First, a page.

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Attorney General Jeff Sessions accused of lying about contact with Russia

Chaos at Jeff Sessions confirmation hearing: Protesters dressed as the KKK crash Senate committee to call Trump's pick for attorney general a 'racist' as he's joined by his young grandkidsAttorney General Jeff Sessions accused of lying about contact with Russia news 1x1.trans

Attorney General Jeff Sessions had two conversations with the Russian ambassador to the United States during the presidential campaign season last year, contact likely to fuel calls for him to recuse himself from a Justice Department investigation into Russian interference in the election.

Sessions, an early supporter of President Donald Trump and a policy adviser to the Republican candidate, did not disclose those communications at his confirmation hearing in January when asked whether “anyone affiliated” with the campaign had contact with the Russians.

Justice Department spokeswoman Sarah Isgur Flores said “there was absolutely nothing misleading about his answer.”

Sessions had meetings last year with more than 25 foreign ambassadors in his role as a member of the Senate Armed Services Committee, and had two separate interactions with the Russian ambassador, Sergey Kislyak, the department said.

One was an office visit in the fall, and the other occurred in a group setting following a Heritage Foundation speech that Sessions gave during the summer.

Revelations of the contact, first reported by The Washington Post, triggered calls from members of Congress for Sessions to back out of any involvement in the FBI’s probe.

“If reports are accurate that Attorney General Sessions — a prominent surrogate for Donald Trump — met with Ambassador Kislyak during the campaign, and failed to disclose this fact during his confirmation, it is essential that he recuse himself from any role in the investigation of Trump campaign ties to the Russians,” said Rep. Adam Schiff of California, the top Democrat on the House Intelligence Committee. “This is not even a close call; it is a must.”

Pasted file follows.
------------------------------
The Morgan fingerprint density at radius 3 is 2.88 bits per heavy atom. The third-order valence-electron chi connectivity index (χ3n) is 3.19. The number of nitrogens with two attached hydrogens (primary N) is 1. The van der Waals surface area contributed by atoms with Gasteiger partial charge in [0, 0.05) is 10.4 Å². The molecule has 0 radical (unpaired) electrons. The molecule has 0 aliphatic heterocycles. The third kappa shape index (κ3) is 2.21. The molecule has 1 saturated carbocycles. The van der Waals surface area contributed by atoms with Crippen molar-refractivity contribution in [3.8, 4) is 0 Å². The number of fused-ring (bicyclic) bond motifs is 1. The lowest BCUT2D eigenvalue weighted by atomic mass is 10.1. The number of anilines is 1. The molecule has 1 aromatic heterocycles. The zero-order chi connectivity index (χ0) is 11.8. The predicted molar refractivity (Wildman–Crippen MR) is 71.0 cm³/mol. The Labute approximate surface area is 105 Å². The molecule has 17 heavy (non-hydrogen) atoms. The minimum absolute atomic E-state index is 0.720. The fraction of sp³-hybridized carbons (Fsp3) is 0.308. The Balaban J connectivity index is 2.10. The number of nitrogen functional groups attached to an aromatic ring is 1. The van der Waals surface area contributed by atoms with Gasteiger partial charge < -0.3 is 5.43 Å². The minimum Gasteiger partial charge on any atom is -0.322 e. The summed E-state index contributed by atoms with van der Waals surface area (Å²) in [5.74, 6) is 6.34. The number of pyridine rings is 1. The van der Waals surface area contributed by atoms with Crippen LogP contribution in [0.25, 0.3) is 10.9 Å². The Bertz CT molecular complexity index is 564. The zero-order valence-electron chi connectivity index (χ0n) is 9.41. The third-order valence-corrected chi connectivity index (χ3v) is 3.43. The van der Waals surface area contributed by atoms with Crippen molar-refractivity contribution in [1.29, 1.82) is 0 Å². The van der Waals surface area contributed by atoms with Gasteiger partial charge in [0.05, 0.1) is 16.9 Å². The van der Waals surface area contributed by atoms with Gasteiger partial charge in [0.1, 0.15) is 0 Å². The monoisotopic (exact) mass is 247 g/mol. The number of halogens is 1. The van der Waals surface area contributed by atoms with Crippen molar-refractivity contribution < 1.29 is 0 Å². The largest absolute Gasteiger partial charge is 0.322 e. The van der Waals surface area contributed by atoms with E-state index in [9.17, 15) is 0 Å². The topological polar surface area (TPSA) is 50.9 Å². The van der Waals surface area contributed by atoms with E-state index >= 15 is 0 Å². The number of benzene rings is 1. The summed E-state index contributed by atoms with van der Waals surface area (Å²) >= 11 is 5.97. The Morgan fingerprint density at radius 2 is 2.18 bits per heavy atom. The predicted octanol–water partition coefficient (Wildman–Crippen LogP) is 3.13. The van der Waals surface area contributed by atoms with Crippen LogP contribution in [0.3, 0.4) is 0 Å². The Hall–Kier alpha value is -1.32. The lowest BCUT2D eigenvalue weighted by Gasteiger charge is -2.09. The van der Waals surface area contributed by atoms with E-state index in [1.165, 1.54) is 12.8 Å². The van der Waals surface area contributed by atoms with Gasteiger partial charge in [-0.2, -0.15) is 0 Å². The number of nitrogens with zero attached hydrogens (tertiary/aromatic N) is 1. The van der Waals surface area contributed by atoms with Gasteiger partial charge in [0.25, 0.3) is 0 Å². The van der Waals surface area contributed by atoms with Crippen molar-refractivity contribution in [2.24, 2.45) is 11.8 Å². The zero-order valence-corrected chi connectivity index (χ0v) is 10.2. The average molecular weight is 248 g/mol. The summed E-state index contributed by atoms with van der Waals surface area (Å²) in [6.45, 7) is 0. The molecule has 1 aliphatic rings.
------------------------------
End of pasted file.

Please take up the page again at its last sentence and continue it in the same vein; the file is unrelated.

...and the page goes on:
At the confirmation hearing in January, Sen. Al Franken of Minnesota alerted Sessions to allegations of contact between Russia and Trump aides during the 2016 election. He asked Sessions what he would do if there was evidence that anyone from the campaign was in touch with Russia.

Sessions said he was “unaware of those activities.”

“I have been called a surrogate at a time or two in that campaign and I didn’t have, did not have communications with the Russians, and I’m unable to comment on it,” Sessions said.

Flores, the Justice Department spokeswoman, said that response was not misleading.

“He was asked during the hearing about communications between Russia and the Trump campaign — not about meetings he took as a senator and a member of the Armed Services Committee,” she said.

The White House did not immediately comment.

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Protesters dressed like KKK members gets tossed from Jeff Sessions confirmation before it

  • The early minutes of Sen. Jeff Sessions' confirmation hearing were interrupted by protesters shouting the attorney general nominee down 
  • Sessions brought along four of his 10 grandchildren and introduced his family members and joked about football in the lead off of the two-day hearing 
  • The senator's civil rights record will be heavily scrutinized with Democratic Sen. Cory Booker and Rep. John Lewis slated to speak out against his appointment

Before Donald Trump's pick for attorney general Jeff Sessions even got a chance to speak, several protesters dressed like members of the Ku Klux Klan made their views known as they shouted down 'Jefferson Bearegard' and called the senator a 'racist.' 

In the early moments of the hearing, Sessions sat in the crowd with one of his  granddaughters on his knee – four of his 10 grandkids were on hand – as Sen. Chuck Grassley, R-Iowa, the chairman of the committee, brought of the Ku Klux Klan too – but Sessions' record in going after it.

Grassley talked about how Sessions oversaw the investigation of Klansman Francis Hays 'for the brutal abduction and murder of a black teenager Michael Donald.' 

'He made sure that case was brought to state court where the defendant was eligible for and received the punishment that he justly deserved: the death penalty,' Grassley said. 

Sessions' record on civil rights will be front and center in the scheduled two-day hearing in front of the Senate Judiciary Committee, the same committee that voted down a federal district court judgeship for Sessions in 1986, over a number of racially-insensitive comments that came out.